At present, these four methods still lack practical details. Chinese authority may provide more information before the formal implementation of PIPL.
5. Data portability
Compared with the previous draft, the final version of PIPL newly added the right to data portability as a data subject’s right. This right enables data subjects to request the transfer of their personal data from one data processor to another. However, the ability to move data among different data processors will be subject to the conditions further provided by the Chinese authority.
6. Small data processor
Most of the legal obligations under the PIPL are imposed on personal information processor, which refers to an organization or individual that autonomously determines the purpose and method of processing in personal information processing activities. PIPL also empowered CAC to coordinate relevant departments to formulate special personal information protection rules and standards for “small personal information processors”. It is reasonable to anticipate that such “small personal information processors” will be subject to rules and standards that are less strict.
7. Legal liabilities
Last but not least, PIPL has provided significant legal penalties to the violations. Where the violations are “severe”, the fines could go up to CNY 50 million or 5% of annual revenue. The relevant authorities may also suspend the offending business activities, stop all business activities entirely, or cancel all administrative or business licenses. Individuals responsible for “severe” violations may be fined between CNY 100,000 and CNY 1 million, and may also be prohibited from holding certain job titles, including director, supervisor, senior manager or personal information protection officer, for a period of time.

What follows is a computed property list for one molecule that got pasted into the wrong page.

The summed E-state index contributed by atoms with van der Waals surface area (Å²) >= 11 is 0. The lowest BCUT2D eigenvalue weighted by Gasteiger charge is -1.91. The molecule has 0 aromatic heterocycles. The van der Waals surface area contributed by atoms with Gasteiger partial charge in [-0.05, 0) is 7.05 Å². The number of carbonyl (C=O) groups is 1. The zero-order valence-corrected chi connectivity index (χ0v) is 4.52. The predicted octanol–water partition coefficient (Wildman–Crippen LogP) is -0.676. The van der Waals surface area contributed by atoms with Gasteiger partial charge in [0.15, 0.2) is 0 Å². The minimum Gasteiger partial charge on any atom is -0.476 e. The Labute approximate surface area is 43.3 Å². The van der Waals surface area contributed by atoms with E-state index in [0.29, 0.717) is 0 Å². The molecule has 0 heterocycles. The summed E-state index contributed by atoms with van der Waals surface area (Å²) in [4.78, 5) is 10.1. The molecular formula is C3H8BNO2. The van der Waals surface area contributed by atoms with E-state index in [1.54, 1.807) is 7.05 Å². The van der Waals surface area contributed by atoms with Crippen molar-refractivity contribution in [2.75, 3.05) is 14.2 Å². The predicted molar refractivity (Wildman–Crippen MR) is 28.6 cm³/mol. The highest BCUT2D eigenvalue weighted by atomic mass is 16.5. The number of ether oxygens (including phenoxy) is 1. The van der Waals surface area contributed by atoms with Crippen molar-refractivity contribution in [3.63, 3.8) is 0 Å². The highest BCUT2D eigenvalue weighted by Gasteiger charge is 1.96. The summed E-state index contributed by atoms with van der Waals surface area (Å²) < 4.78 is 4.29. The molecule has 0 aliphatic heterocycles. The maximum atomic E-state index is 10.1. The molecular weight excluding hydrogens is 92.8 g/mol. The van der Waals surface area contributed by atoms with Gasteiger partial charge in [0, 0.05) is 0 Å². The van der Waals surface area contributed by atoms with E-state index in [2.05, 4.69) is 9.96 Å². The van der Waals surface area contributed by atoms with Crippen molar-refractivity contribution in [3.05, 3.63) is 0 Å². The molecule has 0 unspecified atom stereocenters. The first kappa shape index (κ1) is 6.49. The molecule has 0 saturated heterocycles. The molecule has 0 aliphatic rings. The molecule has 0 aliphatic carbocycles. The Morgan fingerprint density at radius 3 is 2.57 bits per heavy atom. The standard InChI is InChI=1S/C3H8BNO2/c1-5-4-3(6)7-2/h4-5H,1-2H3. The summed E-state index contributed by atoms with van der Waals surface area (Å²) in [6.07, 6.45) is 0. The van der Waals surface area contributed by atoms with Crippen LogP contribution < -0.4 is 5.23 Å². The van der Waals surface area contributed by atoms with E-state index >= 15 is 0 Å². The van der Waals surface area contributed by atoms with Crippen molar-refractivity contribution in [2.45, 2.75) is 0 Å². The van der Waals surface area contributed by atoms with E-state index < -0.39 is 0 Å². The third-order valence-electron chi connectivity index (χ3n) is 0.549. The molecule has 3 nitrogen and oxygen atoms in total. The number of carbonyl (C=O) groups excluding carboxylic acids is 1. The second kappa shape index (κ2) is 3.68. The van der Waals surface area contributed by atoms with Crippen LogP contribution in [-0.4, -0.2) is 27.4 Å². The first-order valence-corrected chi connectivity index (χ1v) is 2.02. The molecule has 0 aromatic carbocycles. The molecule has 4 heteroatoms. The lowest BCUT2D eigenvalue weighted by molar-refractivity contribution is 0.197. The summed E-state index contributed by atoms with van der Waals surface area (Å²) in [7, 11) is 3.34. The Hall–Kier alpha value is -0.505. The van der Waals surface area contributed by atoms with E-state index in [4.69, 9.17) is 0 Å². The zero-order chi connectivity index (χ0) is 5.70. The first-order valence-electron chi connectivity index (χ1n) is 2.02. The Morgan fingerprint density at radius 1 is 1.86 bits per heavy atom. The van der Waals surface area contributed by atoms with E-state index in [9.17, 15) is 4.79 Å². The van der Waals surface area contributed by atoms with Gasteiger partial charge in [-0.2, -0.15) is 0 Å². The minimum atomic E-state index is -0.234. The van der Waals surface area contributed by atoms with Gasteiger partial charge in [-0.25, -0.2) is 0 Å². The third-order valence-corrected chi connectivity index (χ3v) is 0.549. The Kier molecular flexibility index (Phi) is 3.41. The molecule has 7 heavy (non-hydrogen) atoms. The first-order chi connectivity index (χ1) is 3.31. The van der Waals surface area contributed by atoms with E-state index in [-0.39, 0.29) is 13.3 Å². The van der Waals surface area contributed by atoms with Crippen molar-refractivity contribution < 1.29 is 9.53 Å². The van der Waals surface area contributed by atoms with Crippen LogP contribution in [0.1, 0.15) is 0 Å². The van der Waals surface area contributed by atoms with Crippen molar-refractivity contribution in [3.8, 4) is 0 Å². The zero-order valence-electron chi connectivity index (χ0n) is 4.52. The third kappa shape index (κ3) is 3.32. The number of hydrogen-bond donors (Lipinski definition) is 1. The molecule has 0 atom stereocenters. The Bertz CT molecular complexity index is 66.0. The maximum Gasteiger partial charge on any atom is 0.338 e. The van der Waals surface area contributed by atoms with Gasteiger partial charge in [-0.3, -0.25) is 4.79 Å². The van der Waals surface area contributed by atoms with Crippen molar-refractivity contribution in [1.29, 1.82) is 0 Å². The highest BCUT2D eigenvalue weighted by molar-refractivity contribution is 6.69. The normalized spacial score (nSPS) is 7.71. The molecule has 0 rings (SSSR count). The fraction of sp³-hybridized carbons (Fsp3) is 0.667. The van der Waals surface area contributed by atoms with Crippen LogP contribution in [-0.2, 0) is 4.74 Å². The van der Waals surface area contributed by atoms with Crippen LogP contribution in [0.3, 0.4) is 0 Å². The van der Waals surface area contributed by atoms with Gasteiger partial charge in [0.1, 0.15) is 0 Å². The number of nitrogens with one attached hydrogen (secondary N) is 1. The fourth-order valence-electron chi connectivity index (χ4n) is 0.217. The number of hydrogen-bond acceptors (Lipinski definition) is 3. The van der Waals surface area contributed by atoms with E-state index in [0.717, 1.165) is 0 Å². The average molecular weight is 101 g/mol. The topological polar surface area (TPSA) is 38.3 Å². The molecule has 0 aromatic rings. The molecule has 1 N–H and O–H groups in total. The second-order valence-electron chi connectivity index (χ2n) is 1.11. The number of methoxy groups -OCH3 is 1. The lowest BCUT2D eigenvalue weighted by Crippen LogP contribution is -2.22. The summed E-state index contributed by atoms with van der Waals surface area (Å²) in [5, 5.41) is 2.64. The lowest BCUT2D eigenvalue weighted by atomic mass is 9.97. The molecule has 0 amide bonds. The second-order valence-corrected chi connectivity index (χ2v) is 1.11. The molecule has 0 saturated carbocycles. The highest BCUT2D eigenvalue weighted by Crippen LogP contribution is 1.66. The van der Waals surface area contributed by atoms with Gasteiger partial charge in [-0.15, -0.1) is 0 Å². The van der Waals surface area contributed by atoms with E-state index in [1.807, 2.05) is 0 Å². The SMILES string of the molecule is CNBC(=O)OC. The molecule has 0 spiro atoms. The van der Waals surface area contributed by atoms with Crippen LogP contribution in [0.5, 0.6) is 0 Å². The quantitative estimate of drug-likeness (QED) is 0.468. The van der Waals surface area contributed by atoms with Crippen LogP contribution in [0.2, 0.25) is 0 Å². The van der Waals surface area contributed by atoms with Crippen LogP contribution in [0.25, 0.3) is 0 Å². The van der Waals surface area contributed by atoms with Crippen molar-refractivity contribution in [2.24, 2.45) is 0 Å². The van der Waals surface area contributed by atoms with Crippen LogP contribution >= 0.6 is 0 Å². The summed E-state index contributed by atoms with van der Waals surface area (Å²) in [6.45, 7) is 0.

With the enactment of PIPL, China has laid the foundation of its general legal regime on the protection of personal data. It would be reasonable to expect that the data protection authorities (mainly the CAC and Ministry of Public Security) will draft and publish more administrative regulations, rules and national standards to further interpret the laws. It has been made very clear that those supporting regulations, rules and standards will not be only generally applicable to all companies nationwide, but there also will be regional and sectorial regulations and rules that should be observed by firms in certain province or industry.
Now, companies will have to start assessing the legal implications of PIPL, reviewing the existing contracts and internal policies and make necessary adaptations to be compliant the new law. In this regard, it is also important to understand that legal compliance to China’s new data protection regime will not be an effort of once and for all since there are still many questions without clear answers. Instead, it will most likely to be an continuous work, starting with the establishment of a compliance program based on the current laws and keep it updated according to the constant legal developments and best practice in this area. Garrigues will watch closely at the future development of Chinese data protection and security laws and practice.